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Fair in Ontario, flurries in Labrador: Weather systems make for an erratic spring


It's no secret that spring can be a tumultuous time for Canadian weather, and as an unseasonably mild El Nino winter gives way to summer, there's bound to be a few swings in temperature that seem out of the ordinary.

From Ontario to the Atlantic, though, this week is about to feel a little erratic.

Forecasts show that as a mix of weather systems drifts east from the Prairies in the coming days, Ontarians can expect to vacillate between temperatures as low as below freezing to well into the 20s.

Meanwhile, parts of Newfoundland and Labrador could see freezing rain and snow this week, as the leading edge of the system brings storms across Atlantic Canada.

As of Wednesday, Environment Canada has issued freezing rain alerts along the east coast from Great Harbour Deep, Newfoundland, north to Cape Porcupine, Labrador. Further north, in the Postville and Makkovik area, a blowing snow advisory is in effect.

As for Ontario, Toronto and regions of Niagara and Windsor-Essex-Chatham-Kent are all under frost advisories overnight Wednesday into Thursday morning, warning residents to protect their frost-sensitive plants and trees. By the weekend, temperatures are primed to rise steeply, with Windsor and Toronto at 24 and 22 degrees, respectively, on Sunday.

"It's a bit of a complicated pattern; we've got a lot going on," said Jennifer Smith of the Meteorological Service of Canada in an interview with on Wednesday. "[As is] typical with weather, all of these things are related."

Smith said the peculiar mix of conditions can be linked to a low-pressure system that has churned over Hudson's Bay for weeks, pushing colder temperatures south and east into Ontario and Quebec.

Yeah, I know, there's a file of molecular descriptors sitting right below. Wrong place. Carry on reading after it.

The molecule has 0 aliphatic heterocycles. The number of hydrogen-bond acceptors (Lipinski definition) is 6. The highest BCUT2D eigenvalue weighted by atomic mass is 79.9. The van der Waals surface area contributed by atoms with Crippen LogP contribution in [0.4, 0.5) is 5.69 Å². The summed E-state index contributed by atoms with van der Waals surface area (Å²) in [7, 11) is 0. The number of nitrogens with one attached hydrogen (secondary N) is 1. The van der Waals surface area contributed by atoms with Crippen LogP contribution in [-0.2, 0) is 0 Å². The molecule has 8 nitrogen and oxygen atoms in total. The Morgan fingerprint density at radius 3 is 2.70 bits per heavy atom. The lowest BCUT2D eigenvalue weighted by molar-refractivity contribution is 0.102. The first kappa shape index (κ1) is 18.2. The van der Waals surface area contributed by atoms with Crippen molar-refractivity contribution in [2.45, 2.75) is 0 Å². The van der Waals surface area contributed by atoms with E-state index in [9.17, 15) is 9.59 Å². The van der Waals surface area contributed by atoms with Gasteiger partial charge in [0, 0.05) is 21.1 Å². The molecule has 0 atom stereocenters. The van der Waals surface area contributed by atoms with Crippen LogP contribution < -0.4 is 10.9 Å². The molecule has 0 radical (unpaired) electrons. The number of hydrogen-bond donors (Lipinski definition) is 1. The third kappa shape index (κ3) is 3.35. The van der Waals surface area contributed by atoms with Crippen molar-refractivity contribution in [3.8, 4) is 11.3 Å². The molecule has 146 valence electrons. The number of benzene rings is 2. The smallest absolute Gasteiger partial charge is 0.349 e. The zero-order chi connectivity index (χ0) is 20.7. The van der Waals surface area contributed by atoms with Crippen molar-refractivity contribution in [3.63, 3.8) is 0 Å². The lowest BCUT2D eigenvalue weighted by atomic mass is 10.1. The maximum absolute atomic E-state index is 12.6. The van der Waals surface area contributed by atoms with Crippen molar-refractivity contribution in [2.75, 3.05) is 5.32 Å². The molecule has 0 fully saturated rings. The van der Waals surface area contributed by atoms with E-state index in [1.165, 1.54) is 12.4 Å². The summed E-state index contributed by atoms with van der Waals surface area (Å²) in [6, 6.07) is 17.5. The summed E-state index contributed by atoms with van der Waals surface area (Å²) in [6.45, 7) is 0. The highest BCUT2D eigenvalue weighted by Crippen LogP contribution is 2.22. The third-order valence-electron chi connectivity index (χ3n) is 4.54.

At the edge of that cold patch is a jet stream that is expected to bring storms that will dump significant precipitation onto Newfoundland and Labrador. As the cooler air drifts east into the weekend, the warmer air in the Prairies is expected to spread across southern Ontario.

But as varied as the conditions may sound, Smith notes that it shouldn't be taken as especially strange for the season.

"This is just business as usual," she said. "It's a very changeable time of year … we are seeing active weather, followed by cool spells and warm spells, in alternation … spring is quite active, like that."

El Nino weakening

This spring follows an unseasonably warm winter, in which the irregular meteorological phenomenon known as El Nino caused regular patterns of cold weather to be blunted, if not disrupted entirely.

In fact, the 2023-24 season marked one of the most pronounced impacts of El Nino on record, according to the World Meteorological Organization [WMO].

But as the months have drawn on, experts say that the El Nino period, which can often last up to 12 months, has passed its peak.

"It is now gradually weakening but it will continue to impact the global climate in the coming months," reads a March update from the WMO. "Above normal temperatures are predicted over almost all land areas between March and May."

The organization notes that El Nino has a 60 per cent chance of persisting through May, but that between April and June, there is a four-in-five likelihood that the world's weather cycle will transition to more neutral conditions. WMO predicts a possible shift later this year to La Nina, an opposite phenomenon that drives colder temperatures in much of the world.

Smith says that when it comes to these kinds of patterns, it can be difficult to make concrete predictions.

"It's tough to say how that's going to impact Canada going forward through the spring season," she said. "There's a lot that we don't know yet."

With files from Megan DeLaire Top Stories

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